2018 was meant to be Connor Pokoati’s year.
The 26-year-old was finishing up his masters degree, planning a move to Singapore for an internship and had just started the rugby season for New Brighton’s division one team.
Then, he was diagnosed with stage four gastro-oesophageal cancer.
The cancer of the stomach and esophagus had spread to his pancreas and liver.
He was told without treatment, he would only live three to four months. It was after a couple of months of symptoms including shortness of breath, nausea, stomach pains and insomnia, that he was diagnosed.
“It was shocking and tough to hear. I had done what you are always are told not to do and Googled my symptoms. All my symptoms point to stomach cancer, but I just had that mindset of: ‘Oh that won’t happen to me.
“We sat down in a meeting with four or five doctors and I knew something wasn’t right. I could tell from their body language. But I wasn’t expecting cancer,” he said.
After a week of testing, Mr Pokoati was finally diagnosed with stage four gastro-oesophageal cancer.
“I could tell even the doctors were shocked by what they had found. Usually the demographic for this type of cancer is 65 years and older” he said.
It was on the same day in June that Mr Pokoati found out he had passed his Masters
of Arts in European Union Studies at Canterbury University.
Within a week, he was about to move to Singapore and begin an internship with the Asia-Europe Foundation.
“Mum and Dad were at the meeting when I found out, so they helped me by telling the rest of the family. The hardest people to tell were my close mates. Some of my friends flew down from Auckland and I sat them all down and told them. It was tough.”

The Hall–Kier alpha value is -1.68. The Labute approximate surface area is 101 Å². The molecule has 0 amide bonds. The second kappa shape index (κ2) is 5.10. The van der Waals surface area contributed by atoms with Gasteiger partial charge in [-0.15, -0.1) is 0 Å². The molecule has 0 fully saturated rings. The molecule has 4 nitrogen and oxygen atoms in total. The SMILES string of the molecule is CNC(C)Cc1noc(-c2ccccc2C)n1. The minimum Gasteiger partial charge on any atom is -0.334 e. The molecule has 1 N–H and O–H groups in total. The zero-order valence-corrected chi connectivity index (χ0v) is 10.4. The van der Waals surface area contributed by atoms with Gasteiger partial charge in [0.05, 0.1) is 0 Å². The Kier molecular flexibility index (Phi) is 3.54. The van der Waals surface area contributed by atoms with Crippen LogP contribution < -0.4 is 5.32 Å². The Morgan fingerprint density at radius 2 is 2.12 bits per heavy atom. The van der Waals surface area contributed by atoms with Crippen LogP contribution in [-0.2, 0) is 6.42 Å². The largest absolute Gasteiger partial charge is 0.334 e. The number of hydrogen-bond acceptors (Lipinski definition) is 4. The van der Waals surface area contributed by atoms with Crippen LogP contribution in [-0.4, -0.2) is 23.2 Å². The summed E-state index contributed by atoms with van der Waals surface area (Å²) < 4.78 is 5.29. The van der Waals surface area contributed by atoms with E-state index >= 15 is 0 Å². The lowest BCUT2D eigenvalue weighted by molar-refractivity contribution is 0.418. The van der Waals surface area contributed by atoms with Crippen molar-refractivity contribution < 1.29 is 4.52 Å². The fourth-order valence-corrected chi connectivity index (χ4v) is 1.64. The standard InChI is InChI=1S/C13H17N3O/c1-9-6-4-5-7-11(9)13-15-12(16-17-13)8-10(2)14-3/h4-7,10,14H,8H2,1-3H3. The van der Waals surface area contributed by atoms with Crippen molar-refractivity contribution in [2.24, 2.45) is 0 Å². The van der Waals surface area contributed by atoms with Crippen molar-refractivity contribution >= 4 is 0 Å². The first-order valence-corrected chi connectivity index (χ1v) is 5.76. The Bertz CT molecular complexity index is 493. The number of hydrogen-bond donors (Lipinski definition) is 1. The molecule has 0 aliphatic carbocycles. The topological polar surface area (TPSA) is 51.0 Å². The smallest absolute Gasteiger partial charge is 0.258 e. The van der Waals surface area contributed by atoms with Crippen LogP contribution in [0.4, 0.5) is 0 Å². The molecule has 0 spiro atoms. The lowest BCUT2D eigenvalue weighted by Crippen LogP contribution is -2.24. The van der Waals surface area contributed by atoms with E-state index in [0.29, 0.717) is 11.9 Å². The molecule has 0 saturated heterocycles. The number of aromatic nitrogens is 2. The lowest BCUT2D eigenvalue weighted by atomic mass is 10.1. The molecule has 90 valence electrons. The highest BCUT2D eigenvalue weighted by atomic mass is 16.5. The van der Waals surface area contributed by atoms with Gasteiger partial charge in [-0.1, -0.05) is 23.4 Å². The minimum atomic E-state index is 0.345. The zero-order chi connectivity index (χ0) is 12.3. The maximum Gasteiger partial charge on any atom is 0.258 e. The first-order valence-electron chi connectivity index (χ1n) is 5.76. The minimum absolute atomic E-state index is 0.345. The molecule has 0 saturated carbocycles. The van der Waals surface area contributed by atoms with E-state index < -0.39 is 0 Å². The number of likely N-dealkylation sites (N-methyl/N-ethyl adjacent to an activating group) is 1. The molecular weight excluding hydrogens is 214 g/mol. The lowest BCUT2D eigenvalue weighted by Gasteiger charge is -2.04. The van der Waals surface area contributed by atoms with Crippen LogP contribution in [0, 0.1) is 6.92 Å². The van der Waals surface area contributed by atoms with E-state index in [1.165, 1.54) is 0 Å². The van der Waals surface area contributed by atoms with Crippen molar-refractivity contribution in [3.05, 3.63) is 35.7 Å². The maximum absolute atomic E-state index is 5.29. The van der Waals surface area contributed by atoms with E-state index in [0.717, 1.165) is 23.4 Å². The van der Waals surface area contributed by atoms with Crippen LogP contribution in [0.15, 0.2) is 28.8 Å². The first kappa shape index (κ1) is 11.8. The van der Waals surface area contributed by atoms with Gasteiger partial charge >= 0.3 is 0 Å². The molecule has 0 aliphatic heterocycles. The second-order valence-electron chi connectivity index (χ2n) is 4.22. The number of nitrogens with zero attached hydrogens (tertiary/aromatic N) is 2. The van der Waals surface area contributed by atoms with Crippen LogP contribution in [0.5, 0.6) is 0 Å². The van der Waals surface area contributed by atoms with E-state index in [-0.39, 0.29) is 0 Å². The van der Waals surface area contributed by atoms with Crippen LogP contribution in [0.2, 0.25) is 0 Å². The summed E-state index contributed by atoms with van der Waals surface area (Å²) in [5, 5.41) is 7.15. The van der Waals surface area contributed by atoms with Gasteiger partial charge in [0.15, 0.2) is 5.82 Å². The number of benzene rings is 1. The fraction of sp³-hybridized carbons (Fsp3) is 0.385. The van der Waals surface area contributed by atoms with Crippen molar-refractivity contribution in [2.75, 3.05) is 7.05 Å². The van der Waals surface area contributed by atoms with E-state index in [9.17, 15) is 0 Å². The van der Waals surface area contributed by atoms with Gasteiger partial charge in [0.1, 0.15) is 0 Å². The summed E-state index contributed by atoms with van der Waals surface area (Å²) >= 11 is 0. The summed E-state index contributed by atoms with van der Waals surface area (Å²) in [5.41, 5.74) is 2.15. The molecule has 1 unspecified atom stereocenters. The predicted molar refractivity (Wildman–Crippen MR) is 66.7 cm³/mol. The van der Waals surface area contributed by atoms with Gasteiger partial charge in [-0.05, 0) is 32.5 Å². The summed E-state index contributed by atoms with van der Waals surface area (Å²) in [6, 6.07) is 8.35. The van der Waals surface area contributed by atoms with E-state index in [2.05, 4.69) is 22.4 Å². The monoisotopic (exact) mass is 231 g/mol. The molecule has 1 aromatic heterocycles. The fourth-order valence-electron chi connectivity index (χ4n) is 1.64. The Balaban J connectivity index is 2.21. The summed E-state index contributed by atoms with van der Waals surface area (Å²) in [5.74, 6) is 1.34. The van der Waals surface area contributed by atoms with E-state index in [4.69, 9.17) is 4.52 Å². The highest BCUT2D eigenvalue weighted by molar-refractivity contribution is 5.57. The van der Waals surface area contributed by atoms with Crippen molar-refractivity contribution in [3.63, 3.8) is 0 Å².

His younger sister Tisean Pokoati moved back to Christchurch from Sydney to look after her older brother.
Mr Pokoati recently completed his final round of chemo and received positive news yesterday that his cancer has reduced.
He will now have two months off treatment and is looking forward to enjoying the summer, visiting family in the North Island and getting back into a routine.
To keep himself busy and family and friends up to date, Mr Pokoati began writing a blog, Cancer battler for life.
“It’s been refreshing having something constructive to do,” he said.
He talks about his struggles through 12 rounds of chemo, a treatment called Folfox, which is seen to only have a 20 to 30 per cent chance of working.
He described the side-effects of treatment as “soul-destroying” and dropped about 20kg in six weeks.
“I didn’t lose my hair which was good. At some stage I did look like a skeleton, pale and skinny in the face for the first time in my life. A lot of fatigue . . . I wouldn’t wish those side-effects on my worst enemy. I would have a 10-hour sleep and wake up still exhausted.”
The former Shirley Boys’ High School student was head boy in 2010.
Since his diagnosis, Mr Pokoati has gone back to the school to help out as a mentor and teacher aide.
“I wasn’t planning on it, but I ended up making a speech in front of the whole school. Eight years before I had been making the end of year head boy speech in assembly. That was hard to think about.”
After making the speech, he got the idea of making the blog, which he describes as a “brutal, raw and honest account” of how he and his family and friends have dealt with his situation.
“I realised there might be an audience for my story . . . a story that could help people in similar situations, or for people who are dealing with other types of issues. But it’s not just for those who are dealing with issues, but for their friends, their families who also have to cope with difficult situations.”
•Read more – Connor is sharing his journey through his blog.